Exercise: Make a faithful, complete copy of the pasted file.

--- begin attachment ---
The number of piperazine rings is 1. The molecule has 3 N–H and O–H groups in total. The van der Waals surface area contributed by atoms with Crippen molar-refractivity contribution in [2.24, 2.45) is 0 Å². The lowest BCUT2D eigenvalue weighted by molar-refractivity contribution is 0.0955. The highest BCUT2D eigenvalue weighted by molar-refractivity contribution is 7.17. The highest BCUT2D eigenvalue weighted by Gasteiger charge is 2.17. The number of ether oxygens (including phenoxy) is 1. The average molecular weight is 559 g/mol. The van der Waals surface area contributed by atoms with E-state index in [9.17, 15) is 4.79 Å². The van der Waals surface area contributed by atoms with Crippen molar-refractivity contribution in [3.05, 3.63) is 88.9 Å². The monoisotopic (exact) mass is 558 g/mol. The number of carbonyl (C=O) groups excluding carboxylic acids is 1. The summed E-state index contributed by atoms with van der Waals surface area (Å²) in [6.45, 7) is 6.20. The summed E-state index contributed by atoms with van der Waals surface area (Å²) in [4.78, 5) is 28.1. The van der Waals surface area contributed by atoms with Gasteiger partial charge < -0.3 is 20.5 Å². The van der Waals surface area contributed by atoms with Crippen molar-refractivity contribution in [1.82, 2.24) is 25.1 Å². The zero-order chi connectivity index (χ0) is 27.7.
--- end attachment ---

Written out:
The number of piperazine rings is 1. The molecule has 3 N–H and O–H groups in total. The van der Waals surface area contributed by atoms with Crippen molar-refractivity contribution in [2.24, 2.45) is 0 Å². The lowest BCUT2D eigenvalue weighted by molar-refractivity contribution is 0.0955. The highest BCUT2D eigenvalue weighted by molar-refractivity contribution is 7.17. The highest BCUT2D eigenvalue weighted by Gasteiger charge is 2.17. The number of ether oxygens (including phenoxy) is 1. The average molecular weight is 559 g/mol. The van der Waals surface area contributed by atoms with E-state index in [9.17, 15) is 4.79 Å². The van der Waals surface area contributed by atoms with Crippen molar-refractivity contribution in [3.05, 3.63) is 88.9 Å². The monoisotopic (exact) mass is 558 g/mol. The number of carbonyl (C=O) groups excluding carboxylic acids is 1. The summed E-state index contributed by atoms with van der Waals surface area (Å²) in [6.45, 7) is 6.20. The summed E-state index contributed by atoms with van der Waals surface area (Å²) in [4.78, 5) is 28.1. The van der Waals surface area contributed by atoms with Gasteiger partial charge < -0.3 is 20.5 Å². The van der Waals surface area contributed by atoms with Crippen molar-refractivity contribution in [1.82, 2.24) is 25.1 Å². The zero-order chi connectivity index (χ0) is 27.7.